4920. suniémi
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suniémi: to set together, fig. to understand
Original Word: συνίημι
Part of Speech: Verb
Transliteration: suniémi
Phonetic Spelling: (soon-ee'-ay-mee)
Short Definition: I consider, understand
Definition: I consider, understand, perceive.

HELPS word-Studies

4920 syníēmi (from 4862 /sýn, "together with" and hiēmi, "put, send") – properly, put together, i.e. join facts (ideas) into a comprehensive (inter-locking) whole; synthesize.

4920 /syníēmi ("put facts together") means to arrive at a summary or final understanding (complete with life-applications). Accordingly, 4920 (syníēmi) is closely connected with discerning and doing "the preferred-will of God" (2307 /thélēma).

Eph 5:17: "So then do not be foolish (878 /áphrōn), but understand (4920 /syníēmi) what the preferred-will (2307 /thélēma) of the Lord is (2307 /thélēma)."

NAS Exhaustive Concordance
Word Origin
from sun and hiémi (to send)
to set together, fig. to understand
NASB Translation
gained...insight (1), understand (17), understanding (1), understands (2), understood (5).

STRONGS NT 4920: συνιέω

συνιέω, see συνίημι.

STRONGS NT 4920: συνίημισυνίημι, 2 person plural συνίετε, 3 person plural συνιοῦσιν (Matthew 13:13 R G T; 2 Corinthians 10:12 Rec., from the unused form συνιέω), and συνιᾶσιν (2 Corinthians 10:12 L T Tr WH), and συνιοῦσιν (Matthew 13:13 L Tr WH from the unused (συνιω), subjunctive 3 person plural συνιῶσι (R G L T Tr in Mark 4:12 and Luke 8:10, from the unused συνιέω or from συνίημι) and συνιῶσι (WH in Mark and Luke the passages cited, from the unused συνιω), imperative 2 person plural συνίετε, infinitive συνιέναι, participle συνίων (Romans 3:11 R G T from συιέω), and συνίων (Romans 3:11 L Tr WH, and often in the Sept., from συνιω), and συνίεις (Matthew 13:23 L T Tr WH; Ephesians 5:17 R G; but quite erroneously συνίων, Griesbach in Matthew, the passage cited (Alford on Romans 3:11; cf. WHs Appendix, p. 167; Tdf. Proleg., p. 122); Winers Grammar, 81 (77f); Buttmann, 48 (42); Fritzsche on Rom. vol. i., p. 174f); future συνήσω (Romans 15:21); 1 aorist συνῆκα; 2 aorist subjunctive συνῆτε, συνῶσι, imperative 2 person plural σύνετε (Mark 7:14 L T Tr WH); (σύν, and ἵημι to send);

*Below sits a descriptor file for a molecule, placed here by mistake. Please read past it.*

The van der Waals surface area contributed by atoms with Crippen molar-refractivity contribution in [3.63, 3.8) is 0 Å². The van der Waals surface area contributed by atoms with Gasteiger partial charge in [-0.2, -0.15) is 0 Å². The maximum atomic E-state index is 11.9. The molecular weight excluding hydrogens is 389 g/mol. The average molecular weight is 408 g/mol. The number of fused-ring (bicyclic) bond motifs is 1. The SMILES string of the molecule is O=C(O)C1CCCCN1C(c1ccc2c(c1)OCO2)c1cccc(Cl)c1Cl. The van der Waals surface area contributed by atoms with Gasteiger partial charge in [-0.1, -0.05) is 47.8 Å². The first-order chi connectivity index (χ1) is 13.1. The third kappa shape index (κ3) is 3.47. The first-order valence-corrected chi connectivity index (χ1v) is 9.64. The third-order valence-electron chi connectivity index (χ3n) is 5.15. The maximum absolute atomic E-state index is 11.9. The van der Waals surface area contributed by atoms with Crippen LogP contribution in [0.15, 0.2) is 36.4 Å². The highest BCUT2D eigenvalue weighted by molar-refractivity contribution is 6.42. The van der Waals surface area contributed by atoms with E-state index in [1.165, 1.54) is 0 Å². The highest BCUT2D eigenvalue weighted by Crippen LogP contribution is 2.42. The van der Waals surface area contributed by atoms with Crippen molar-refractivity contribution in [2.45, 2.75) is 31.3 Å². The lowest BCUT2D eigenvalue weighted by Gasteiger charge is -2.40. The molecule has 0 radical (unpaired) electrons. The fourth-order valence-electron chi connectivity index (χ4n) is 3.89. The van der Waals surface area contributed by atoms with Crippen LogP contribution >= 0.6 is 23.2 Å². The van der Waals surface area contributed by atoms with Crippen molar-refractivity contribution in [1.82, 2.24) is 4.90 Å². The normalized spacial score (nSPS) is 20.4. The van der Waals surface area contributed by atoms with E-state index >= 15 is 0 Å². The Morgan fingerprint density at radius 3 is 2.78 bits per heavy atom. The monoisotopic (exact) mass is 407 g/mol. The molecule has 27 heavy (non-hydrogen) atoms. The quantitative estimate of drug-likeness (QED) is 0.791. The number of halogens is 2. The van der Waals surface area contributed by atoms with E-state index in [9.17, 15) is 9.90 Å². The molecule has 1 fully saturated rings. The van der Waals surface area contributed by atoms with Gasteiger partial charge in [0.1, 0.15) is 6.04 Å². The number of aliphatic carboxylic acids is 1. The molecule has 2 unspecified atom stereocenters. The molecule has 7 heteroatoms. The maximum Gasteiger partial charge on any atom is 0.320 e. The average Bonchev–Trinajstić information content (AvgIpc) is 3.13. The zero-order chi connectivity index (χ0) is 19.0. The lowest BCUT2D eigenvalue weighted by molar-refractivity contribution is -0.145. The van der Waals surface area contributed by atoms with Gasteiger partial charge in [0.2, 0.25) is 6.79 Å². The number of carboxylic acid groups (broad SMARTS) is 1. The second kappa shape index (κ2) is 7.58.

1. properly, to set or bring together, in a hostile sense, of combatants, Homer, Iliad 1, 8; 7, 210.

2. to put (as it were) the perception with the thing perceived; to set or join together in the mind, i. e. to understand (so from Homer down; the Sept. for בִּין and הִשְׂכִּיל): with an accusative of the thing, Matthew 13:23, 51; Luke 2:50; Luke 18:34; Luke 24:45; followed by ὅτι, Matthew 16:12; Matthew 17:13; followed by an indirect question, Ephesians 5:17; ἐπί τοῖς ἄρτοις, 'on the loaves' as the basis of their reasoning (see ἐπί, B. 2 a. α.), Mark 6:52; where what is understood is evident from the preceding context, Matthew 13:19; Matthew 15:10; Mark 7:14; absolutely, Matthew 13:13-15; Matthew 15:10; Mark 4:12; Mark 8:17, 21; Luke 8:10; Acts 7:25; Acts 28:26; Romans 15:21; 2 Corinthians 10:12; συνίων or συνίων as a substantive, (Buttmann, 295 (253f); Winers Grammar, 109 (104)), the man of understanding, Hebraistically equivalent to a good and upright-man (as having knowledge of those things which pertain to salvation; see μωρός): Romans 3:11 (from Psalm 13:2 ()). (Synonym: see γινώσκω, at the end.)

understand, be wise.

From sun and hiemi (to send); to put together, i.e. (mentally) to comprehend; by implication, to act piously -- consider, understand, be wise.

see GREEK sun

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